I wrote this a couple of years ago. It’s a story I’m fond of so I’m publishing it again.
I DIDN’T WANT TO HIT HIM.
I had nothing against him. No malice, no hard feelings of any kind. He had done me no harm.
It surprised me when he took that first swing. His eyes wild, hopped up on something, sweat running down his forehead and into his eyes.
I leaned back a little, dipped to the right and easily dodged his looping attempt to take my head off.
It surprised me even more how quickly he took his second swing, this one coming from his left. It caught me in the neck and knocked me back. It didn’t hurt, but I knew right then I’d have to hit him.
He kept coming at me, wailing away as I covered my head, his punches landing on my arms. Then he stopped.
I peaked out between my arms and saw him standing there, his hands by his side, gasping for air. Some of the crazy had left his eyes. Sweating more than ever. I was hoping he’d just quit.
I dropped my hands. He picked his up and came at me again.
I was ready this time and started to move around the ring, slipping and dodging punches. I was pretty sure he wasn’t going to be able to hit me anymore. There was no way he was going to hurt me. But I also knew that because I hadn’t even thrown a punch, he was ahead on points.
I tossed out a gentle jab, tapped him on the forehead. He threw a wild right. Another jab, square in his face. And another.
Then he charged me. No pretense of boxing, just an all-out street fight. I tried to fend him off, but he ran right through my gloves and into my chest. He grabbed me in a bear hug and tried to wrestle me to the canvas, and in the process, he head-butted me and busted my lip.
So much for a fair fight.
I stepped to my left and swung my torso while I pushed him in the same direction. He stumbled away and almost fell out of the ring. My eyes were watering from the head-butt but I could see clearly enough. He got to his feet and glared at me, readying himself for another charge.
Before he could take a step, I stung him with a jab. A real jab this time, not just a friendly tap on the noggin. It stopped him dead in his tracks. Another one and he wobbled a bit. One more, with feeling.
And he was down.
I already knew what I was going to tell Kari. In fact, the lie had already been started.
I told her they needed me to work the second shift, which actually happens now and then. Of course I wasn’t working the second shift, or the first shift, or the hoot-owl, for that matter. I wasn’t working any shift. Demand was down, so production slowed and they had to let some of us go. And not just at Maysel No. 2. All the mines were down. So it wasn’t like I could just go somewhere else.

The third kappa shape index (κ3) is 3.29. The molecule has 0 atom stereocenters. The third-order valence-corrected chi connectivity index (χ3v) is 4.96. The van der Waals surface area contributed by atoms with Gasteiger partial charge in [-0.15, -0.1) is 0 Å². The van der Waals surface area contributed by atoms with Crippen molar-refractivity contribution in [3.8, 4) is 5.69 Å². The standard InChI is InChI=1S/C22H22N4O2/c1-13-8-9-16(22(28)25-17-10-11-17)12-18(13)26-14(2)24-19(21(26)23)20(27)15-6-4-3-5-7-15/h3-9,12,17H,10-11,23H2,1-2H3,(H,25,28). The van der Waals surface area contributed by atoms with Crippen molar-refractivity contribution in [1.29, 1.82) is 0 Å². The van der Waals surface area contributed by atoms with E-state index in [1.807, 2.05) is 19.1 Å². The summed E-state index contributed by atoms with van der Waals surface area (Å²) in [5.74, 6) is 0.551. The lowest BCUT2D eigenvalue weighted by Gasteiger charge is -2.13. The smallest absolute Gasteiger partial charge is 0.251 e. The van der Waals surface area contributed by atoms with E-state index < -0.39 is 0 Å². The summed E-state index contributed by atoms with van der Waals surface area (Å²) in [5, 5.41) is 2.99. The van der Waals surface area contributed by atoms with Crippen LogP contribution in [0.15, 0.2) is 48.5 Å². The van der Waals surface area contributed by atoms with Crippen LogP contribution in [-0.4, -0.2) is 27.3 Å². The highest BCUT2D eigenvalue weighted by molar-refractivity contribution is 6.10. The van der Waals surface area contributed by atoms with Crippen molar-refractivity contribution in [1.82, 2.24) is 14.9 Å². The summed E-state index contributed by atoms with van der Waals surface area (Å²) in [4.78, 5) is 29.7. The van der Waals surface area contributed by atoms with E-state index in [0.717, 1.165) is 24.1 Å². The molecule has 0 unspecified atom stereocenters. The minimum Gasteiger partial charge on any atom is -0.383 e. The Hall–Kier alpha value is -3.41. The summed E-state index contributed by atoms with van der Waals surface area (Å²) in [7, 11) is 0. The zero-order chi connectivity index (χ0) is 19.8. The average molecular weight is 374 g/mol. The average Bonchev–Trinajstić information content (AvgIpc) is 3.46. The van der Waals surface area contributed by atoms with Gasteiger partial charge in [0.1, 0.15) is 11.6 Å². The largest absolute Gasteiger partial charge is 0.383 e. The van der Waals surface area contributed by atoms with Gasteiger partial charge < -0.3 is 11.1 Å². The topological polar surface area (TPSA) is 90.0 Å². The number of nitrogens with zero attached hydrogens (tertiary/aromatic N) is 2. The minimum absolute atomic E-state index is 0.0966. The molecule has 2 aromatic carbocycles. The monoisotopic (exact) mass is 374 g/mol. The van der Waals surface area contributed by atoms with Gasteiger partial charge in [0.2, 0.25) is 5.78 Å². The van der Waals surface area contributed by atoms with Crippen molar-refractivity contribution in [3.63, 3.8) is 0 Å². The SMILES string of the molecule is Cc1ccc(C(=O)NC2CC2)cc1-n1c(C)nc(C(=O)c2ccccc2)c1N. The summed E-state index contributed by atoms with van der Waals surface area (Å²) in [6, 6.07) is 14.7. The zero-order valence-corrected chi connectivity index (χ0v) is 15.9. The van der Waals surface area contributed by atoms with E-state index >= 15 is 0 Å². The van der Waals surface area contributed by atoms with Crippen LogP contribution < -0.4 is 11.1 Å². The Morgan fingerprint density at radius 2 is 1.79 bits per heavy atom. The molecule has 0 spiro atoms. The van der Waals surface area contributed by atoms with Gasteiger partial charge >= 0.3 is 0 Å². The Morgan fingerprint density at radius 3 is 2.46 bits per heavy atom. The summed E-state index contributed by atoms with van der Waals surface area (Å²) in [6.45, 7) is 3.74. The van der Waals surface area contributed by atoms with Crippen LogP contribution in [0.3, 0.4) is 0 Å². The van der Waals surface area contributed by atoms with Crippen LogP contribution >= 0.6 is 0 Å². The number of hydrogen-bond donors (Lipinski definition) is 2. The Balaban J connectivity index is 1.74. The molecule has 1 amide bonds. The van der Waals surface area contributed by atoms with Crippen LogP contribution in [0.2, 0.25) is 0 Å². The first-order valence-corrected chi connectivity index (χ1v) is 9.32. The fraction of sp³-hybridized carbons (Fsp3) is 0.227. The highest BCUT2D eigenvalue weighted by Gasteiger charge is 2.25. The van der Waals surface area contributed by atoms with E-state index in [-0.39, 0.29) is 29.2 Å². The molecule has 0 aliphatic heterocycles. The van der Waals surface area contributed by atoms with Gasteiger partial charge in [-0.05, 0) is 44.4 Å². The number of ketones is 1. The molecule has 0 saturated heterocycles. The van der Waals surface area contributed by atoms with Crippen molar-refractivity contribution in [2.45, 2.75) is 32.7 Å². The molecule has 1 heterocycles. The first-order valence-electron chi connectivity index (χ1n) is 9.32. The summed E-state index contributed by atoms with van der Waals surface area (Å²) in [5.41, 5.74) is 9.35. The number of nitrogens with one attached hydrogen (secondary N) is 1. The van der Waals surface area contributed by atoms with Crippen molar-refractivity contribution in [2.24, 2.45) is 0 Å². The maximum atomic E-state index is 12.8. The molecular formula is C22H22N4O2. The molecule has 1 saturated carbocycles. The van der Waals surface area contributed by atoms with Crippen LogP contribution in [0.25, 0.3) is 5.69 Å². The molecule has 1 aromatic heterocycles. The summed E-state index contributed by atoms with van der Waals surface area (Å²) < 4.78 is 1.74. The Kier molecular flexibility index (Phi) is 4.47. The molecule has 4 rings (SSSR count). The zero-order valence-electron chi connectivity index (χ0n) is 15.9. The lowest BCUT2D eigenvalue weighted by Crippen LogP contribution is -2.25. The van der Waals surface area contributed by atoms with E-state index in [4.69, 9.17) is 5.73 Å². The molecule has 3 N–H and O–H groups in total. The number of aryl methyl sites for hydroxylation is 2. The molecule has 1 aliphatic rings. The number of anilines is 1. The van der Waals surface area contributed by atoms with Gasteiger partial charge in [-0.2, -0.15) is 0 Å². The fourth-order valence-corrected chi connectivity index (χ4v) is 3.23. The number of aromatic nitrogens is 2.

But I was doing what I could. I managed to get a few hours at the prep plant down in Boomer. Even filled in for workers on a road crew in Mingo. But work’s hard to come by right now.
I was hoping I might come out of the fight unscathed, but I had a lie ready for that, too. It’s dark in the mine and it’s not at all unusual to get a few bumps and bruises. A busted lip is a little different, but I could sell it. To Kari, anyway. I was hoping I wouldn’t have to lie to the kids.
She bought it. I think. She didn’t ask any questions when I told her I was off to work the next evening. She even packed my lunch pail.
That first night had been like a wild carnival, but those first round fights eliminate most of the drug-crazed loonies. But it was Saturday night and like the old song says, Saturday night’s all right for fighting and there was still enough crazy to go around.
Back in the locker room the handler slipped my gloves on and started to lace them up. The card said I was up against a guy from McDowell County. I asked the handler if he knew him and he nodded toward the guy at the other end of the room. He was already laced up and shadowboxing in front of the mirror.
I knew then that there was a real possibility that I might not make it to the money round.
Not that I didn’t know what I was doing. I learned from my grandfather. Learned about footwork. Learned how to use leverage to throw a punch. Timing with combinations. Defense. And reading an opponent. But that was a long time ago. Gramps had been dead four years now, but it had been even longer – fifteen years, maybe – since I used the skills he taught me.
Gramps fought until he was in his late thirties, just a little older than I am now. He was good. Black Dynamite, they called him. Never made much money. Never could fight his way out of the hollers.
He taught me because he knew I’d need to know how to fight. I wasn’t quite black, which would have brought it’s own challenges, but I wasn’t white either. Got just enough of my mother’s fair skin and my daddy’s brown to put me in my own class of outcast. Half-breed, they called me.
Gramps started training me early and when I turned sixteen, he signed me up for Golden Gloves in Charleston. I did ok, but more importantly, word got out that I was a fighter. Once I survived a couple of challenges by rednecks who just had to see for themselves, everybody left me alone.
Turns out the guy from McDowell is more style than substance. We both start out deliberately, because we both think we’re boxers. Proper stance and footwork, moving around the ring in slow circles. He throws a soft jab, not really meaning to hit me, just trying to get things started. He throws another one and his right hand is already dropping. He’s an easy target. He tosses another soft jab. I can see he’s scared. In over his head.